We had planned to wear those outfits for publicity, but wear our nice wardrobe and hats for the show. After Memo, the ringmaster, brought it up, I thought about it from their point of view and it made perfect sense.
They want the public to see us just the way they see us on the billboards, posters, and other show paraphernalia.
Tatiana added some rhinestones to our regular costumes to bump up their quality a bit, and then we wore them for the shows this evening.
The Vazquez brothers were happy, and it actually made our costume changes a lot easier.
Memo had one more note for us before the shows. He asked us to keep the acts clipping along as fast as possible to keep the show's tempo up.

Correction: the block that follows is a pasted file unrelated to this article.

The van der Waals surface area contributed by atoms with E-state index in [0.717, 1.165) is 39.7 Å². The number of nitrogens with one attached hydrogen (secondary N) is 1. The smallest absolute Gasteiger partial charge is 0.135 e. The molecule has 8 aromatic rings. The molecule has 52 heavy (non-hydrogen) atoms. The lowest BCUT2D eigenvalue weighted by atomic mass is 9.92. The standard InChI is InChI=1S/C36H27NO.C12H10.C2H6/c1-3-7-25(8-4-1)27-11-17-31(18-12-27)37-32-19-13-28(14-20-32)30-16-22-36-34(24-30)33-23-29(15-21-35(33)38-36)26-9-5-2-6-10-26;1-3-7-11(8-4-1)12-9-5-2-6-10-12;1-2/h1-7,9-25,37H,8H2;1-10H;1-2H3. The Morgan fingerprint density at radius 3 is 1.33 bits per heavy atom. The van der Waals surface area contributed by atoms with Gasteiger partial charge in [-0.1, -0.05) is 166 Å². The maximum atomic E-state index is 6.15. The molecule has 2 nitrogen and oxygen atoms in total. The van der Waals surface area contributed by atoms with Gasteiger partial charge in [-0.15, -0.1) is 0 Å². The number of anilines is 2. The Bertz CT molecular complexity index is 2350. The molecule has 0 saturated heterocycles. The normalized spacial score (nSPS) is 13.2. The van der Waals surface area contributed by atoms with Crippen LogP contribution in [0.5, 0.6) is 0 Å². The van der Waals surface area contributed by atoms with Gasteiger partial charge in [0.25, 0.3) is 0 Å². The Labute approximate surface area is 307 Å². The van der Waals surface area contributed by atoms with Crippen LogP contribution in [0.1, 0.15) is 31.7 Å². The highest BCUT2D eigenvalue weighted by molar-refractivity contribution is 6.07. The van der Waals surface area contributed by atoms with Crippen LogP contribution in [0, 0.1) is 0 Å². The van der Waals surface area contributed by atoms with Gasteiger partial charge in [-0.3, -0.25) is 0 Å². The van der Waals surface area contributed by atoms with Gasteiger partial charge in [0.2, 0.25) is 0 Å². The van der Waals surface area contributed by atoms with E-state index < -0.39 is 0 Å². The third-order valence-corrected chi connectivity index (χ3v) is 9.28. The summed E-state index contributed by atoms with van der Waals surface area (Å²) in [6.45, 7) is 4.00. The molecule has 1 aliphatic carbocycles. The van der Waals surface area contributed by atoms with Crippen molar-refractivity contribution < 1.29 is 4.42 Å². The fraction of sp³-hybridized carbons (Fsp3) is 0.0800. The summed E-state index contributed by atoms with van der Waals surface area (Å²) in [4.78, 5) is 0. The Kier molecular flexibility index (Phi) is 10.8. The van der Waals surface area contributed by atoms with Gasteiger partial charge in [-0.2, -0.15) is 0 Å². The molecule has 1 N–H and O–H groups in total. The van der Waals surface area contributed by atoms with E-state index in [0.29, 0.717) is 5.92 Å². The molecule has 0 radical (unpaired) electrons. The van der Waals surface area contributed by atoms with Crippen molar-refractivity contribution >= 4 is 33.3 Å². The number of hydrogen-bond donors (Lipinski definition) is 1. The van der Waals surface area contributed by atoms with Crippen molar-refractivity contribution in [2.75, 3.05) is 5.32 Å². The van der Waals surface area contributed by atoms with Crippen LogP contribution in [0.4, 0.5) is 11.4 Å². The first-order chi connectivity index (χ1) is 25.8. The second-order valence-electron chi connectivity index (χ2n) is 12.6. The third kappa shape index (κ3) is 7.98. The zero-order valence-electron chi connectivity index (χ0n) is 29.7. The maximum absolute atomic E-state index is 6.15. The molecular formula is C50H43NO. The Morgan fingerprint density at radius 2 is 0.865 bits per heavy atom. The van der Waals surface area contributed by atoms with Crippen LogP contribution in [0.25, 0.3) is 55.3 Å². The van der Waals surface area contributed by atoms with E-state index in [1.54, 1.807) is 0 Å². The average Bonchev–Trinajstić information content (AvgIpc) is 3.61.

Our challenge will be doing that, yet keeping the material clearly understood and funny.
The audiences tonight were great, especially for the first show. They were much more like the Latino audiences I remember from Kelly Miller.
We did some tweaking to the trumpet act, and the changes got some nice laughs, which is always satisfying.
Backstage as well as onstage I was feeling much more comfortable this evening. I even found some downtime to read.
Between shows Memo asked me if in the carpenter gag I could park the little car in a different position so the prop guys could strike it immediately after our car alarm bit. We have so many props in the act that the crew is having a hard time striking them all before the horses start.
I explained to him the car had to be in the position it was so the car alarm bit could work, but I said I could park it facing the opposite direction so the prop guys could just pull it straight out instead of having to spin it around first.
I planned to implement that change into the second show, but when it came time to do the act, we discovered a problem. The front axle had come unattached from the body of the car, so I could not turn the wheels.